Finally the doctor said he could resume outdoor activity as long as he took it easy and protected the shoulder as much as he could. My friend jumped on his bike and rode eight miles. I think he was upset that was all he could accomplish, but I also know he was excited to be back out on a bike. He knew that the exercise bike in the gym wasn’t the same as riding a real bike and he was prepared to struggle, but I don’t think he really knew how different it would be. His first eight miles reminded me of my first bike ride when I started getting into shape. I never knew how long a mile was until I had to cover it on a bike gasping for breath. No matter what, the most important part of a first ride is completing it and making sure that it is a first ride, not an only ride. He worked and rode and continued his therapy until the doctor finally told him to go ahead and start training. He signed up for the two rides and started to push his mileage up. He went ten miles and then twelve. This weekend I asked him to go for a ride with me.
My friend was concerned about riding with me. Our roles were reversed from the time that I started riding. Without him having to say anything I knew what he was thinking and what his fears were. They were the same ones I had when he asked me to ride with him two years ago. He was concerned that he wouldn’t be fast enough or that I would push too hard for him. He was worried that I wouldn’t get enough out of the ride. He didn’t want to look weak or to be a pain as we rode. He was annoyed with himself for having to think about any of these things. I can remember how worried I was when I started riding with him. I assured him it would be fine and that we should make his first ride back an occasion by trying a new trail. That way we would be exploring and not pushing hard at all. It was a holiday weekend and it was the perfect excuse to take our time somewhere new.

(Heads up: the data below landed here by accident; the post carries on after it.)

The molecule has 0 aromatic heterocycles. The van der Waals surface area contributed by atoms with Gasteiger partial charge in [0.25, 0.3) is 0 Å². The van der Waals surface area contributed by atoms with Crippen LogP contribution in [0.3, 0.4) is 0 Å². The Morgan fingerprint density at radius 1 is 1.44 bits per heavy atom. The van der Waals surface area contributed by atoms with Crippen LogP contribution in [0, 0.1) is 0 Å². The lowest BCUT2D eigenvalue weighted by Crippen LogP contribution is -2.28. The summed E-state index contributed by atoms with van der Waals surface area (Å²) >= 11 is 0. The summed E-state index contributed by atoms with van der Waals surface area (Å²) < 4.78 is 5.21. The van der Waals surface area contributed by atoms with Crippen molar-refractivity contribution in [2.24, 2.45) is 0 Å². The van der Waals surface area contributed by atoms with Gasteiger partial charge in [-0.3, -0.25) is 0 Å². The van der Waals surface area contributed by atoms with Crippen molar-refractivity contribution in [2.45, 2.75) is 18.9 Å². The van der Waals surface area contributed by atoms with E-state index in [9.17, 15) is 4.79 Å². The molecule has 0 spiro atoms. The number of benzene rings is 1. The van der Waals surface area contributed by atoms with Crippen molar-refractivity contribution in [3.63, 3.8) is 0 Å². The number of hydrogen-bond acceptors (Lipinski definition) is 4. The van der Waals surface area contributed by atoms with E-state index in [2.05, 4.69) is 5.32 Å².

We got to the trail and set off slowly. It was a perfect day to take our time. It was the type of day that you would never want to ride unless you were a cyclist. It was 80 degrees and humid. Our clothes were already sticking to us at the car. Once we were rolling the wind helped. Being on the trail helped. We started looking at the surrounding scenery and the other people using the trail. We talked about past rides when I was struggling to keep up. We reminisced about the time that we were on an unpaved rail trail and a college cross country team ran up a gradual 4 mile hill as fast as I could ride up it. We just rode and enjoyed the day. I could see my friend slowly lose his worry and find a little peace in the ride. The trail didn’t have any real hills so he didn’t have to struggle much. It was just a nice way to ease back into distance training.
We decided to turn around after 7.5 miles but we overshot that by riding to the next trailside bench. Wed brought protein bars for a quick trailside snack and we wanted to sit and look at the Farmington River while we ate. We had an unexpected visitor as well; a hummingbird decided to sample some flowers a few feet off of the trail as we watched. No matter how many times I see one I am constantly amazed at how fast their wings beat to hover in the air. I am also amazed that such a little bird can expend so much energy just to hover at a flower for such a little benefit. We got back on our bikes and rode the almost eight miles back to the car. I could see the relief on my friends face when we got back, not that the ride was over but that he handled it as well as he did. There was finally light at the end of the tunnel for him, he could see that all of his hard work was paying off. He was able to ride almost sixteen miles and enjoy the ride. Sometimes a ride is more than the mileage, the elapsed time, the route or the suffering of training. Sometimes a ride is just a ride, but this ride was a signpost on his road back to being the athlete he was before the surgery.

This entry was posted in challenge, Epic Rides, fitness, life skills and tagged , , , , , , , , , . Bookmark the permalink.

1 Response to Sometimes a Ride is Just a Ride

  1. yceblu says:

    Once again you touched the heart.